However, the company is also facing greatly increased competitive pressure from Target Stores. Target appointed a new CEO, Brian Cornell, on July 31, 2014. Just a month into his job he declared that his strategy would be to emphasize a small number of categories that could help the chain stand out. "We've got to major in these signature categories and make some bold changes to re-energize those businesses," Mr. Cornell said in an interview. "All categories can't be prioritized the same. The areas that will get extra attention, investment and pressure are baby products, including diapers, clothes and gear; children products, including clothes and toys.” The competitive target for this strategy is ToysRUs.
If you look at Target’s top sellers in the Diaper and Baby Food categories, you will notice that ToysRUs has only about three-quarters of Target’s top sellers in its assortment but those which it has are very competitively priced.
Source: Klosters Retailer Panel
As in the case of toys described further above, TRU could improve its performance by making sure that they carried all of Target’s top selling products, not only three-quarters. They might also consider using them as loss leaders to further cement their position in the category.
Also, Target continues to outdo ToysRUs in terms of consumer interest focused on baby products. This becomes evident when looking at TickerTags tweet volume associated with Target + Baby [tan space below] on one hand and ToysRUs+ Baby [blue space] on the other:
It does appear that Target’s lead over ToysRUs is narrowing which suggests that the latter may be catching up. Nevertheless, just like in the case of toys, ToysRus still has to do much more in strengthening its social media efforts.
Video Games are the main driver of TRU’s Entertainment Sector and are hence the focus of this analysis. The top competitor in this sector is GameStop, the largest worldwide video game brick-and-mortar retailer.
TRU during the first half of this year lost out to GameStop worldwide and suffered a market share decline in the U.S. Organic sales worldwide were down by 13.6% versus GameStop’s performance which was up by 2.26%. The U.S. software market according to NPD during the first half this year was down by 0.9% whereas TRU’s sales were down by 8.5%. In short, TRU did very badly in this sector so far this year.
Running the same assortment and price analysis as done further above for toys and baby products, we come up with the following picture:
Source: Klosters Retailer Panel
TRU carried exactly the same products as GameStop’s top sellers and beat them handily at price. So why the dismal performance so far this year?
There are three reasons. One is the fact that GameStop does much better at social media reach. The tan space below denotes GameStop + Video Games whereas the blue space represents ToysRUs + Video Games.
The second reason is that video games really have no place in a toy and baby product store. According to ESA’s [Entertainment Software Association] 2015 Sales, Demographic and Usage Data, the typical video game consumers are predominantly males aged between 18 and 60 years of age:
There is absolutely no reason for a adult male to be in a ToysRUs store except as company for his wife out baby shopping or his kids in the toy aisle.
The third and probably most important factor is that ToysRUs is not very good at selling video games. Unlike GameStop where the kids behind the counter are video game aficionados themselves and know exactly what they are doing when talking to a consumer, the TRU sales associates in the Electronics space really do not. Unlike toys and baby products where the consumer normally knows exactly what he or she is looking for, the sales effort for video games is typically a consultative one where the consumer asks questions, sometimes highly technical ones, and expects educated answers. They do not get these at ToysRUs.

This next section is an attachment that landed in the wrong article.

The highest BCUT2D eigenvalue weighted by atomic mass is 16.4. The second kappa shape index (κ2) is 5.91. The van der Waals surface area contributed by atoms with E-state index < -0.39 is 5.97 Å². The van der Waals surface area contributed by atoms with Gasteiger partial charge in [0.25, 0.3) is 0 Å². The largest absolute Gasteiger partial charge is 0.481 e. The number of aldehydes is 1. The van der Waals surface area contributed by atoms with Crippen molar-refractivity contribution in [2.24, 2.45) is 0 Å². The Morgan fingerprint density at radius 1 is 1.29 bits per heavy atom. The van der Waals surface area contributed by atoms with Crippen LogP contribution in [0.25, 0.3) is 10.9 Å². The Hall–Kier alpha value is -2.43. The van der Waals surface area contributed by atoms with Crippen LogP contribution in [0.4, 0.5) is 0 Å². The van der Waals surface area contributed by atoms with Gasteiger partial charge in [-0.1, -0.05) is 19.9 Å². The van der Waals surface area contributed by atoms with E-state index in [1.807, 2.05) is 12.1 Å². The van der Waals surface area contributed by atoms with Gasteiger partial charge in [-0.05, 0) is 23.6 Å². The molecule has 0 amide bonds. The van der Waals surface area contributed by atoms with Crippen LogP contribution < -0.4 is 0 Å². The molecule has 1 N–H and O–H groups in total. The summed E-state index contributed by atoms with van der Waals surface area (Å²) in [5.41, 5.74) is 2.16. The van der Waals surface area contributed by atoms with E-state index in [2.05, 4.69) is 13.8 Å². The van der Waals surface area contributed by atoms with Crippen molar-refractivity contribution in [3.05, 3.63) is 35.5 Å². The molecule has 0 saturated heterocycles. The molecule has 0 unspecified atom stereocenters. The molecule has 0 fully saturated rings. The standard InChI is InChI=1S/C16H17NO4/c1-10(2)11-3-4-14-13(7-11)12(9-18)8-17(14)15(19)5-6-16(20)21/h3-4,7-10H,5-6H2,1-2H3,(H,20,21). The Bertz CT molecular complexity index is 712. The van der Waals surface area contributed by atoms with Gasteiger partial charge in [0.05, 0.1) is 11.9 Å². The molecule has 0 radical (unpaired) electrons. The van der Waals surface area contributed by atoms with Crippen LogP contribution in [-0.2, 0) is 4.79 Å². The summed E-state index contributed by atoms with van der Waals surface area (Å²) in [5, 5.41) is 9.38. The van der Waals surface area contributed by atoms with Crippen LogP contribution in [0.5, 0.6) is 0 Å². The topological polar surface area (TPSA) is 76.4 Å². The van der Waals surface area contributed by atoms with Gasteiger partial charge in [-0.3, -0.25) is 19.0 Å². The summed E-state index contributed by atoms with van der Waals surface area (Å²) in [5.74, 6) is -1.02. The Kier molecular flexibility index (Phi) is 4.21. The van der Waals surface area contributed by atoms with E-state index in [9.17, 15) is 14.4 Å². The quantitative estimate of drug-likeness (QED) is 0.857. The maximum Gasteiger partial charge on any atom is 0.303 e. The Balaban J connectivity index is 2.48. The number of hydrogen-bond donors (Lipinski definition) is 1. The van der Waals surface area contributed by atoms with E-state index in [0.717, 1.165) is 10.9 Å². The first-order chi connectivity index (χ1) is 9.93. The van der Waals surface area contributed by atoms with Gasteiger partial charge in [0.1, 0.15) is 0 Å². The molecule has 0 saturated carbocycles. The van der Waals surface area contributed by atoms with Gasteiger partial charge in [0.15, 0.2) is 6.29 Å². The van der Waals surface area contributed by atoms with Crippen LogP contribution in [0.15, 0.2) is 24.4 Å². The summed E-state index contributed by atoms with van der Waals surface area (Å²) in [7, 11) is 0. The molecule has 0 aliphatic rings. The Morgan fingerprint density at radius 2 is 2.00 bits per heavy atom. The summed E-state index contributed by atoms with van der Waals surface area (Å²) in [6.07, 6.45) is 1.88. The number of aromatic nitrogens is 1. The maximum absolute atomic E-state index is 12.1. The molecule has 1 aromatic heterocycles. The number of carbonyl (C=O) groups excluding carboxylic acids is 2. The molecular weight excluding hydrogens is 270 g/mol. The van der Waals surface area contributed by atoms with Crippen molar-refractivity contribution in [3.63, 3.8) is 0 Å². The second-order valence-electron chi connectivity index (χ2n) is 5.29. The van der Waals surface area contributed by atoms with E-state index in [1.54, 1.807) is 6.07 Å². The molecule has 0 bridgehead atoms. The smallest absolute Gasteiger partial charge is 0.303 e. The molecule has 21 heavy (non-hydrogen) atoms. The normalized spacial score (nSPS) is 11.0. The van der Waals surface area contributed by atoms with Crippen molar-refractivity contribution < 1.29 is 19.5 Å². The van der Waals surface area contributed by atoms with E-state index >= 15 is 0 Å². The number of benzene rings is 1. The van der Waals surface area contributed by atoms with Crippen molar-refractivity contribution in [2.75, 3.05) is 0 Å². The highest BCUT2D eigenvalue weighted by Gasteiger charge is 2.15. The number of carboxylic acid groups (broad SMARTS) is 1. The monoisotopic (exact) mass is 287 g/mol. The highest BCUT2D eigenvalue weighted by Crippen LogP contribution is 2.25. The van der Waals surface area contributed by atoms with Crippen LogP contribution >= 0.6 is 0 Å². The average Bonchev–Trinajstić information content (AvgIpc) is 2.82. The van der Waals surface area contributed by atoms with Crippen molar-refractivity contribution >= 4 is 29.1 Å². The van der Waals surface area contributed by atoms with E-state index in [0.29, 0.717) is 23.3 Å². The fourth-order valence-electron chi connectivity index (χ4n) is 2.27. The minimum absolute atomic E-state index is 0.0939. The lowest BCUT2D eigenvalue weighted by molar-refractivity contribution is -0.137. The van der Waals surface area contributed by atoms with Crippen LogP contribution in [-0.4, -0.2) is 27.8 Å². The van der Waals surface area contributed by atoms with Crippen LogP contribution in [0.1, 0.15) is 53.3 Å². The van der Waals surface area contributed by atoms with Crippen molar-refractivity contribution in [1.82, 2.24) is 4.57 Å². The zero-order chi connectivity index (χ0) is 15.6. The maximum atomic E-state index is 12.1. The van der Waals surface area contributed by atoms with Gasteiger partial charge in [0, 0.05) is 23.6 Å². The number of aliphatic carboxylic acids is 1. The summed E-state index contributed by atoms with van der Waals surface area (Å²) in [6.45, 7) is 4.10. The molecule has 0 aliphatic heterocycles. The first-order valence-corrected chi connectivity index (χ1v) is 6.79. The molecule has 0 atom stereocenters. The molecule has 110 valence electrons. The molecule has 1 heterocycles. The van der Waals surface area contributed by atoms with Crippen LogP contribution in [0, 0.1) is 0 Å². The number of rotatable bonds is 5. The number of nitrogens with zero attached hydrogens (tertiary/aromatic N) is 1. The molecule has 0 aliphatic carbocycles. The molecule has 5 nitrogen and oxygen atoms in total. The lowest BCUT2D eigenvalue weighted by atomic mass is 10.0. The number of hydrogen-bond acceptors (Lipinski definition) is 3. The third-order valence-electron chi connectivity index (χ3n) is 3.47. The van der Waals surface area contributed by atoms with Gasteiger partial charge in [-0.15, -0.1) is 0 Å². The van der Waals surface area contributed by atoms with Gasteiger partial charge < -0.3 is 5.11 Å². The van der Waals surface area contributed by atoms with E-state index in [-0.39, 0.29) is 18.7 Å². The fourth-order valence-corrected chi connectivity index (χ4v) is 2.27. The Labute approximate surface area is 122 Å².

In my opinion, ToysRUs would be much better off taking the space now devoted to Electronics and giving it to toys or party products.
While not overwhelmingly good, ToysRUs’ performance has been significantly better so far in 2015 compared to the last few years – that is, with the exception of their Entertainment [Electronics] sector. The proof of the pudding of course is in their performance during the vital second half given the seasonality curve governing toys. Not so surprisingly, TRU management is keenly aware of this and recognizes that a possible 2016 IPO is only feasible if their top and bottom line results during the September to December period are markedly better than what they have been in the past.
The national buyers at competing retailers both in the U.S. and in Europe tell me that they are expecting a very major push from ToysRUs to achieve this, starting just about now. This push, in their opinion, will include greatly ramped up advertising and social media efforts, special promotions featuring exclusives and private label where margins are better, and sharper focus on competitive product selection.
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Writer's Bio: Lutz Muller is a Swiss who has lived on five continents. In the United States, he was the CEO for four manufacturing companies, including two in the toy industry. Since 2002, he has provided competitive intelligence on the toy and video game market to manufacturers and financial institutions coast-to-coast. He gets his information from his retailer panel, from big-box buyers and his many friends in the industry. If anything happens, he is usually the first to know. Read more on his website at www.klosterstrading.com. Read more articles by this author